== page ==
Intracytoplasmic Sperm Injection (ICSI) is an assisted fertilisation technique in which a single sperm is injected directly into an egg to guarantee fertilisation. It is an ideal treatment for couples in which the male partner has fertility problems, or where disability, disease, or a vasectomy prevents normal delivery of sperm.

The technique is used in conjunction with the IVF procedure, with the fertilised eggs matured to the 6 to 8 cell, or blastocyst stage before they are implanted back into the uterus.

This article on Intracytoplasmic Sperm Injection (ICSI) infertility treatment is written by Jackie Griffiths, a freelance journalist who writes health, medical, biological, and pharmaceutical articles for national and international journals, newsletters and web sites.

Who can benefit from it?

ICSI can help overcome many of the problems of male infertility, including:

  • Low sperm count, including total absence of sperm in the ejaculate
  • Low sperm mobility
  • High levels of abnormal sperm
  • Absence of sperm due to an obstruction, problems with the vas deferens, or a failed vasectomy reversal
  • High levels of anti-sperm agents in the semen or cervix
  • Ejaculation problems, including retrograde ejaculation

The success rate for the procedure will depend on the nature of the original issue. Fertilisation rates are high at around 60% - 70%, however, the success rate after implantation remains the same as standard IVF at 20%-30%. Thus, the overall success rate is reduced.

ICSI can be used in conjunction with frozen eggs and/or sperm, and is often considered by patients diagnosed with testicular cancer who will freeze their sperm for later use in the technique.


ICSI is an extension of the standard IVF procedure and includes the following stages:

  • Chemical stimulation of the ovaries to produce multiple eggs
  • Collection of these eggs trans-vaginally using a catheter
  • Preparation of eggs and sperm for maximum effectiveness
  • Injection of a selected sperm directly into the egg
  • Development of the fertilised egg to the 6-8 cell, or blastocyst stage
  • Implanting of up to 3 embryos directly back into the uterus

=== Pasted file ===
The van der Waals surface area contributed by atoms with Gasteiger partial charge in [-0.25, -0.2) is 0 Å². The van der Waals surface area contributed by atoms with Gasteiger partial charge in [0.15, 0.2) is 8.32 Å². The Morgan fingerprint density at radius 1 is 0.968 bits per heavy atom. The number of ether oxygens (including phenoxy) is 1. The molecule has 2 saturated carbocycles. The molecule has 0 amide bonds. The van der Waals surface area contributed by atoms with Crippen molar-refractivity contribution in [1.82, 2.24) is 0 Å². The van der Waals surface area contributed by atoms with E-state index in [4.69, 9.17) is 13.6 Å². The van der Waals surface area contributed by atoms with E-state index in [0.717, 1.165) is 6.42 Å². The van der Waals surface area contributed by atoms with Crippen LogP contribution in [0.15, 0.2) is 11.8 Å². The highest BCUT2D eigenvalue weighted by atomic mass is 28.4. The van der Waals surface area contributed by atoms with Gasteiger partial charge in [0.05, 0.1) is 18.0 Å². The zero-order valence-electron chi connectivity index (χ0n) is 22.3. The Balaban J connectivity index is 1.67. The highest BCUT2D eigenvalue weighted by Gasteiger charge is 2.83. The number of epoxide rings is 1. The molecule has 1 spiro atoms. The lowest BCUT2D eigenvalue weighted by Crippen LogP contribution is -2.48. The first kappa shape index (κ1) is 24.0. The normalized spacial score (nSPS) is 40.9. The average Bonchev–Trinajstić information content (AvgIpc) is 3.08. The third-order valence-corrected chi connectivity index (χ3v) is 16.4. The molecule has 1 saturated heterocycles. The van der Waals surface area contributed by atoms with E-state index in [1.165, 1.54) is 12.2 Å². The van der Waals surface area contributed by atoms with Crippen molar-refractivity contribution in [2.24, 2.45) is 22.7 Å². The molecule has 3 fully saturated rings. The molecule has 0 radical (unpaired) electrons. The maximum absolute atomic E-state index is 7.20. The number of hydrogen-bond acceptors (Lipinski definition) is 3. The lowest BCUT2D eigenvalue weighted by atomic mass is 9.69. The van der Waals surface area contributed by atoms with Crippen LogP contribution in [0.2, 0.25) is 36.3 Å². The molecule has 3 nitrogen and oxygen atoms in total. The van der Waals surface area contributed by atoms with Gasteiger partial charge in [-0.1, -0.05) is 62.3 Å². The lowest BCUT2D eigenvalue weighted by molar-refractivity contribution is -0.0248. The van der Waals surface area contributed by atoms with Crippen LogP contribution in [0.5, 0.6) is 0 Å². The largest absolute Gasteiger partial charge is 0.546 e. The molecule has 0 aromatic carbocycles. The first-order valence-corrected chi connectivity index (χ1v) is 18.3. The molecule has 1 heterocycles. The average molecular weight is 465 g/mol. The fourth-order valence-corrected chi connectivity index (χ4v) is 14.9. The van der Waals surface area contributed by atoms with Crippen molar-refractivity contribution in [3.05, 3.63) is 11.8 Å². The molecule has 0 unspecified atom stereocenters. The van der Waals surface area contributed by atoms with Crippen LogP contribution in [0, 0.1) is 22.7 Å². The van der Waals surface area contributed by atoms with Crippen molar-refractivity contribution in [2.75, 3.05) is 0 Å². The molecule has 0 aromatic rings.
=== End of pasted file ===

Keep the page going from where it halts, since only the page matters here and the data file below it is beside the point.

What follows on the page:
The way in which the sperm is collected will depend on the problem involved:

  • For low sperm count and low mobility sperm, the male partner will produce a sample when required
  • Where sperm is absent in the ejaculate, it may be taken directly from the testes or epididymis via a biopsy under general anaesthetic
  • If ejaculatory dysfunction occurs due to disability or injury, a sample may be produced via electro-ejaculation
  • In the case of retrograde ejaculation, sperm may be recovered from the urine

Possible Complications

The main concern with ICSI, is the selection of sperm. In nature, the strongest and healthiest sperm will be the most successful in reaching the egg first, ensuring the best possible communication of genetic material. However, in this technique, the sperm is selected in the laboratory and may not be the strongest. This is particularly the case where there is limited choice due to a low sperm count or a high proportion of morphologically abnormal sperm. The risks of passing on congenital defects are therefore higher than with normal conception, and patients may wish to consider pre-implantation genetic diagnosis (PGD) to screen for these before they proceed.

A further factor to consider is that if the father’s fertility problems are genetic, then there is a high risk of passing this on to the child.

As the procedure is done as part of the IVF cycle, the same risks also apply, including multiple births, problems with over-stimulation of the ovaries, and an increased risk of ectopic pregnancy.


The costs of ICSI undertaken privately will add up to £1,000 to the cost of IVF treatment (which are between £1,000 and £4,000 per cycle, depending on the clinic involved). The method of sperm retrieval will also affect the overall cost, especially where direct extraction from the testes is involved.

There may be the opportunity to have ICSI as part of IVF treatment on the NHS, but this varies between local health authorities, and will depend on the age and circumstances of the prospective patient.

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